COA Holding Reverses Trial Court On Contributory Negligence Issue
NCAJ members Helen Baddour and Ann Groninger celebrated a win at the N.C. Court of Appeals last week with an unpublished decision in Klapp v. Buck, a case for a bicyclist. Baddour provided the summary below.
Bicyclist Julie Klapp was out for her regular morning bike ride. She had all the lighting required by law, kept a reasonable lookout and maintained control of her bicycle. Klapp was riding straight through a green light when she was hit by an oncoming car turning left. The defense alleged contributory negligence.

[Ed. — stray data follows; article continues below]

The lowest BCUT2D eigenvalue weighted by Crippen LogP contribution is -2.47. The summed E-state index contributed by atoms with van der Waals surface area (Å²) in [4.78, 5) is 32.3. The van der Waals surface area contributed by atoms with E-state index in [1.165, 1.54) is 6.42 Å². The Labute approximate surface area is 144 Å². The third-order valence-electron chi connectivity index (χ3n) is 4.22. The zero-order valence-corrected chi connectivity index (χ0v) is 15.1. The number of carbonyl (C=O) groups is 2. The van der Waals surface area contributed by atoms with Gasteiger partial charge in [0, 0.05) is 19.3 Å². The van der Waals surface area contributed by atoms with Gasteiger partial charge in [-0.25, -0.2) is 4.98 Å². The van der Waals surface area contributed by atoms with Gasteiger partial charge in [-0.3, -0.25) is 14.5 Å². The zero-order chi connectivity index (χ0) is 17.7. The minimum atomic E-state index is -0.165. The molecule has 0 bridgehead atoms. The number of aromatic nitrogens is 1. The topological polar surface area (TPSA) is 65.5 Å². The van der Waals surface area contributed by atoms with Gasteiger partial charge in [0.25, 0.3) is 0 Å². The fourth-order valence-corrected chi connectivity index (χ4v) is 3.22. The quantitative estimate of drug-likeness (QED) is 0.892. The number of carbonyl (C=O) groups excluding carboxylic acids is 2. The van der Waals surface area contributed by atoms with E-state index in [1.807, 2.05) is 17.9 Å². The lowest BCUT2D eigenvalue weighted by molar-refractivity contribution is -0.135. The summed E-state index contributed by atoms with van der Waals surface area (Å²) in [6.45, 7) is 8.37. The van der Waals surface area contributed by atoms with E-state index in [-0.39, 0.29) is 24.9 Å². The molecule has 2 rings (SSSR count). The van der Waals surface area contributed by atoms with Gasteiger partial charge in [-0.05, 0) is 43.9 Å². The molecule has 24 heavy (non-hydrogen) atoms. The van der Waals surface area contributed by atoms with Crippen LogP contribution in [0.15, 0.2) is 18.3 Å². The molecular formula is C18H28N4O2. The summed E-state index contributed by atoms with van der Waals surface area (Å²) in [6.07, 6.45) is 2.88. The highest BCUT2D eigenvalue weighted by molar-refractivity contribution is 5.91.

At trial, Baddour moved for a directed verdict on contributory negligence, relying on Daisy v. Yost, a 2016 North Carolina Court of Appeals opinion that was remarkably similar to her case. The trial judge seemed to agree with Baddour’s argument, but he decided to send the issue of contributory negligence to the jury anyway. The jury came back with a “yes, yes” verdict; the defendant was negligent, but Klapp was contributorily negligent. Attorneys for the plaintiff appealed.
On April 19, the Court of Appeals held that the defendant was required to show “more than a scintilla of evidence” of contributory negligence, and, in this case, the defendant did not meet that standard. The court reversed the trial court’s decision and remanded for damages only. Baddour plans to file a motion requesting the publication of the unpublished opinion.
Baddour and Groninger practice with Johnson & Groninger PLLC in Charlotte. Baddour serves as co-chair for legislative affairs for the Auto Torts & Premises Liability Section.